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Top 25 Art Blog - Creative Tourist

Jerwood Drawing Prize 2009-Last chance to see drawing’s finest

Jerwood Space, London

Written by Jessica Stokes

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The Jerwood Drawing Prize is back again for another year and 2009’s hopefuls won’t disappoint. The longest running annual exhibition has been going since 1994 and is dedicated to promoting and rewarding excellence in contemporary drawing in the United Kingdom.

kate russo

Spaced over two rooms, the first piece I come to is by artist Kate Russo, whose two works sit on top of one another. The first, “Dissolving Symmetrically” and the second, “The Key Is Repetition”. Both pieces are done on graph paper, working in the confines of grids. Amongst the mass of verticals and horizontals, Russo has rendered an extremely intricate network of minute coloured squares. Using coloured pencil and graphite she has systematically filled in alternate boxes to eventually build up a repeat pattern that you can only distinguish from a distance. It is clear that time and dedication has been taken to carry through this task she has given herself. It is interesting because the outcome of this drawing was predetermined by the system she chose to follow to colour in the squares. As I look closer the tiny dots almost look as if they’re vibrating, bouncing off one another like molecules in an atom. Or perhaps they even appear to be working ants, busying themselves around a nest. This is quite a satisfying piece of art to study, especially if you have a thing for mathematics, rules or systems.

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The work of Catherine Nicholson is quite arresting as my gaze moves over to the next piece. “After The Storm” is in pen and ink on a large canvas. It is the most intrinsically rendered drawing of a collection of apparently decomposing branches, leaves and foliage. On closer inspection you see that Nicholson must have used an extremely fine nibbed pen to achieve the level detail, from the veins of the fern leaves, the cracking of the bark on the branches to the areas where the leaves are starting to decompose. At first this may appear to be a very well executed study of nature but the title makes it take on a new meaning. “After The Storm” makes you think that these are the debris of a natural disaster maybe. Where they all once growing peacefully somewhere in an undisturbed habitat? Perhaps now ripped from their surroundings and discarded in the dirt by the storm.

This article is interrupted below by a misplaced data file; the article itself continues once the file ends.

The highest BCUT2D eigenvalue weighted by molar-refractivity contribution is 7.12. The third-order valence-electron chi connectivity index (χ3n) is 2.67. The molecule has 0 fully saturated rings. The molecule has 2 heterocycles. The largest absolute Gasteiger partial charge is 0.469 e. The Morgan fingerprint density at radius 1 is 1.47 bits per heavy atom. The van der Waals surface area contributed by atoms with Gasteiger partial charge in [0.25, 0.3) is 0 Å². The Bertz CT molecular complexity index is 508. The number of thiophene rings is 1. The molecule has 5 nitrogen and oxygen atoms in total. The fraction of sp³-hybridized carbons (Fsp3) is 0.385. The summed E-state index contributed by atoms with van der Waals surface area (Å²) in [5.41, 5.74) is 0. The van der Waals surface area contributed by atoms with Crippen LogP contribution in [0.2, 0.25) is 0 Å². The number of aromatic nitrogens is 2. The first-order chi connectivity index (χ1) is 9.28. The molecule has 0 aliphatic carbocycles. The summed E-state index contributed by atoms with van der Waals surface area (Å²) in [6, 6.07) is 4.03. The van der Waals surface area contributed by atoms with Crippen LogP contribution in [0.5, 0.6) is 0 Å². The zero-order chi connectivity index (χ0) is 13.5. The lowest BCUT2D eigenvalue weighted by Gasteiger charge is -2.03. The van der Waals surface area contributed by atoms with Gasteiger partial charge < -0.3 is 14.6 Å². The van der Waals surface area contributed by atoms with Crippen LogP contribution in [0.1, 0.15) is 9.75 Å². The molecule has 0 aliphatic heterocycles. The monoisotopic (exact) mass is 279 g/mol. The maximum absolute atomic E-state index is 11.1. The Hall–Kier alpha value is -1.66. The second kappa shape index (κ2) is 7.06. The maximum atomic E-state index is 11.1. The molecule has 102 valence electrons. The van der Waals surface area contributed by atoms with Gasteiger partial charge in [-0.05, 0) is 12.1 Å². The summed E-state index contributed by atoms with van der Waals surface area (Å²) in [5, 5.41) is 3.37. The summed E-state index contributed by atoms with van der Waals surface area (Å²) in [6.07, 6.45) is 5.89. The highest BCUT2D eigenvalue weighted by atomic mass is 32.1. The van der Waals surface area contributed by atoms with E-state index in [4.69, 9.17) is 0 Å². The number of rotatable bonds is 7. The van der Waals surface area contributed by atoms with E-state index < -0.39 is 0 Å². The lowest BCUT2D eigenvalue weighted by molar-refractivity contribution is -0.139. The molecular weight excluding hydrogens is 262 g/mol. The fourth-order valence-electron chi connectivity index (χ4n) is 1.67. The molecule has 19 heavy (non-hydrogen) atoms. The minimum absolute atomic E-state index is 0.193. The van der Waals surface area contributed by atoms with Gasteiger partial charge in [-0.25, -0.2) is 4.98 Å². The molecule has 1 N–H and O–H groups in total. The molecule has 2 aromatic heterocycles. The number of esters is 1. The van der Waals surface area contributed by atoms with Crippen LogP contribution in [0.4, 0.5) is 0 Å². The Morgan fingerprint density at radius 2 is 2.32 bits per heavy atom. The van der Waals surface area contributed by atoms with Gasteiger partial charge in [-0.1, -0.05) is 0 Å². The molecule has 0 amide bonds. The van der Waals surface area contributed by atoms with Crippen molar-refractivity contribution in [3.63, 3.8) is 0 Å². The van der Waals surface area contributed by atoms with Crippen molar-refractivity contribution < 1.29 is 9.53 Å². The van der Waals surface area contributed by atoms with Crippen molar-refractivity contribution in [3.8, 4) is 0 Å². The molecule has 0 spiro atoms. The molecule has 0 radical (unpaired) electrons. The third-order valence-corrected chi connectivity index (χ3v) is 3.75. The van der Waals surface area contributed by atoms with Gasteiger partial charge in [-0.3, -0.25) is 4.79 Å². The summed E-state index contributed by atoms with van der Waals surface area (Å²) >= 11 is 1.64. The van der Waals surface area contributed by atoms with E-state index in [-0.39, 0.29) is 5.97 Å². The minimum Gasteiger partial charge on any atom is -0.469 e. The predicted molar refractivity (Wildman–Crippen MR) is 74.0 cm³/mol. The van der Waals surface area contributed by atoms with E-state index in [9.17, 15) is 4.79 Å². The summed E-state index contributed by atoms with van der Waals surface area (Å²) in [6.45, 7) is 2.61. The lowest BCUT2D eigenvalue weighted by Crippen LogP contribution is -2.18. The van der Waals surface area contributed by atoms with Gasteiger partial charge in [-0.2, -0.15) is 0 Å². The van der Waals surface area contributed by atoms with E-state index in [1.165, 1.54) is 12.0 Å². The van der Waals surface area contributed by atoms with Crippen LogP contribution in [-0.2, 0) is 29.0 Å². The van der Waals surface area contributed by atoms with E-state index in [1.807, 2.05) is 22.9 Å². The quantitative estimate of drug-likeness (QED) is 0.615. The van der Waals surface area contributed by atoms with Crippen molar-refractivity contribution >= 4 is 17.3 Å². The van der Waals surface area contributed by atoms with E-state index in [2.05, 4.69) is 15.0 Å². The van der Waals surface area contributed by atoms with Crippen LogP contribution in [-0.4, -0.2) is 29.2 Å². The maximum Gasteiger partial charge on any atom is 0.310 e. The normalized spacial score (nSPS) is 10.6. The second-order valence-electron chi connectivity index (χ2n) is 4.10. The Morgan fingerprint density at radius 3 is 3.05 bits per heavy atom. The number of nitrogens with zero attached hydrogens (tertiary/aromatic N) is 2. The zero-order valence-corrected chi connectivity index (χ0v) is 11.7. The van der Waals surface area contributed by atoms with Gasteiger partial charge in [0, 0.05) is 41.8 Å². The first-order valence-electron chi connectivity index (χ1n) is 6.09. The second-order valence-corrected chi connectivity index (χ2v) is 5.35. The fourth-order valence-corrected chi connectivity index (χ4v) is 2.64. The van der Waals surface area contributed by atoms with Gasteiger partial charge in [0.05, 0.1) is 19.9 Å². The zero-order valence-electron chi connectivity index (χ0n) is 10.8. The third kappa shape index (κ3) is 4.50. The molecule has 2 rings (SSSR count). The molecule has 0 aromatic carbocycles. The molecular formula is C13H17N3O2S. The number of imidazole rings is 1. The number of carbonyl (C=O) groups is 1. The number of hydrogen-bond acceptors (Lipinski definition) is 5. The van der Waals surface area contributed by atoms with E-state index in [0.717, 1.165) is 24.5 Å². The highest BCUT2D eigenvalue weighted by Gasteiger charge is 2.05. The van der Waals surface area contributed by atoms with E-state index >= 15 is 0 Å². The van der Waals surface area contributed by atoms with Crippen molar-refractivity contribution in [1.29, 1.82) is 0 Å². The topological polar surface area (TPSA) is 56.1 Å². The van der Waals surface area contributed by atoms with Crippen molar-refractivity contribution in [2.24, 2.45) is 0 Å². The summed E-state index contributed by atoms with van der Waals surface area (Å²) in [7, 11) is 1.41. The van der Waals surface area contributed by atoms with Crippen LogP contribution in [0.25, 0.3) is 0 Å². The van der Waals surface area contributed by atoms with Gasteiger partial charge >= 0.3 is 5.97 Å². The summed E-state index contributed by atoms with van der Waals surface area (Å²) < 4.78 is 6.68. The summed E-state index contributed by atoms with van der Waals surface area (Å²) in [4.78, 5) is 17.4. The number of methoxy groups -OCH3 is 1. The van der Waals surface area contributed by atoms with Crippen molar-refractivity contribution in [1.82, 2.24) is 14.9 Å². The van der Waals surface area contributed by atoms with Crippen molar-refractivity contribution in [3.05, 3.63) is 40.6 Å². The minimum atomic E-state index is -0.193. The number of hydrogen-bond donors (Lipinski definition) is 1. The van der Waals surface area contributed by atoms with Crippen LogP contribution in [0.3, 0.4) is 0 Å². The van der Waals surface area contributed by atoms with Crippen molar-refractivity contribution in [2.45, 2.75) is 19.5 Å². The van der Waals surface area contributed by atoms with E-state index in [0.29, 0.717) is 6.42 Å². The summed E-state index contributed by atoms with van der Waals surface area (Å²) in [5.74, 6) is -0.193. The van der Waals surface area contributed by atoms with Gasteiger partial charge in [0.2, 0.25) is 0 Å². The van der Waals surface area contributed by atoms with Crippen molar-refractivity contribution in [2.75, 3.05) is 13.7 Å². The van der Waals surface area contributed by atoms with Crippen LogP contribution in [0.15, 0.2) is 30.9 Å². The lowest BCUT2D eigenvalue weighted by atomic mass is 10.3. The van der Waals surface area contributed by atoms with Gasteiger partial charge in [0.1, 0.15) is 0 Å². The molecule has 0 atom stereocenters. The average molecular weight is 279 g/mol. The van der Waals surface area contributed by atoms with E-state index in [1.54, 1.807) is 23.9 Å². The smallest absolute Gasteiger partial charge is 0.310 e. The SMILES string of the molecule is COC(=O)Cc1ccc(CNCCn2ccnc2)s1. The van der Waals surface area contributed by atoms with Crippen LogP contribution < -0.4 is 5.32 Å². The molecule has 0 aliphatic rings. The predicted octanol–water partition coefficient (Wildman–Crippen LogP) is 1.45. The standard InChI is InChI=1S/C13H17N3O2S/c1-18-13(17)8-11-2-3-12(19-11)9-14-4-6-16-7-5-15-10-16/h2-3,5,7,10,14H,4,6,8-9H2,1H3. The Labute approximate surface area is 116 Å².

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Another two drawings by Japanese artist, Yumi Shimada are displayed to my far left. One sitting on top of the other, “Self Portrait 2008” is drawn in black ink on paper, showing an unknown formless being in the centre of each frame. The undeterminable origin of this creature, no visible facial features and its forthright position on the page is quite confrontational. The surface is made up of dark, black cross-hatching to give a sense of a thick, dense mass. The first drawing shows it slumped over the length of a small table, almost as if it can longer take it’s own weight. The second is far more disturbing, depicting the creature sending itself through a mangle and turning itself into a black, viscous liquid on the other side. The scene described is actually quite disturbing. It appears that it is performing this act of it’s own will. I am brought to mind the ‘stink-spirit’ character, Okusare, in Spirited Away – a sloth-like, sluggish being. I try to work out the connection between the two pictures. There is perhaps a sense of despair in the first, which may consequently lead to the macabre finality of the second. Shimada says that the portrait shows her squeezing negative thoughts through the mangle, somehow disposing of them. The world that this creature inhabits is not one I recognise. The influence from Japan and the Japanese fantasy genre is apparent. The ominous nature of it and connotations of the dark under-belly of somebody else’s imagination does not make for particularly comfortable viewing. At the same time, I have conflicting feelings that it is strangely compelling. A morbid curiosity to look at something you know will scare you.

jerwood drawing prize

The final artwork that I come to is also my favourite. The most reserved of all the pieces on show in size and yet the most monumental in its stature, Samuel Kelly’s “Tokyo Aero-abstraction 7” is quite awe-inspiring. If I had thought the previous drawings had a good eye for detail, it doesn’t compare to this. Drawn on a tiny square of paper, dimensions probably no more than 4cmx5cm, it appears to show an aerial view of a city or road system. Even standing at a normal distance away, it just looks like a grey block of colour. You are invited to stand much, much closer – my face is literally inches from it. Only then can you really see a tiny network of roads and buildings and appreciate its complexity. It is so tiny in fact, that I can only imagine that Kelly would not have been able to draw this with a pencil nib any finer than the point of a pin. I have to say, without delving any deeper into its underlying meaning, it is easily impressive enough as it is. The modest frame seems mammoth in comparison. It allows it so much space, emphasizing even more it’s miniscule proportions. There is something quite impressive about creating work on a microscopic level, like the artist who makes objects to fit on the head of a needle.

samuel kelly

There are many more notable examples of drawing on display today, even in a relatively small gallery space; you could spend hours soaking in the extraordinary talent showcased. This is the last week of the exhibition’s run, so head over soon to avoid disappointment.


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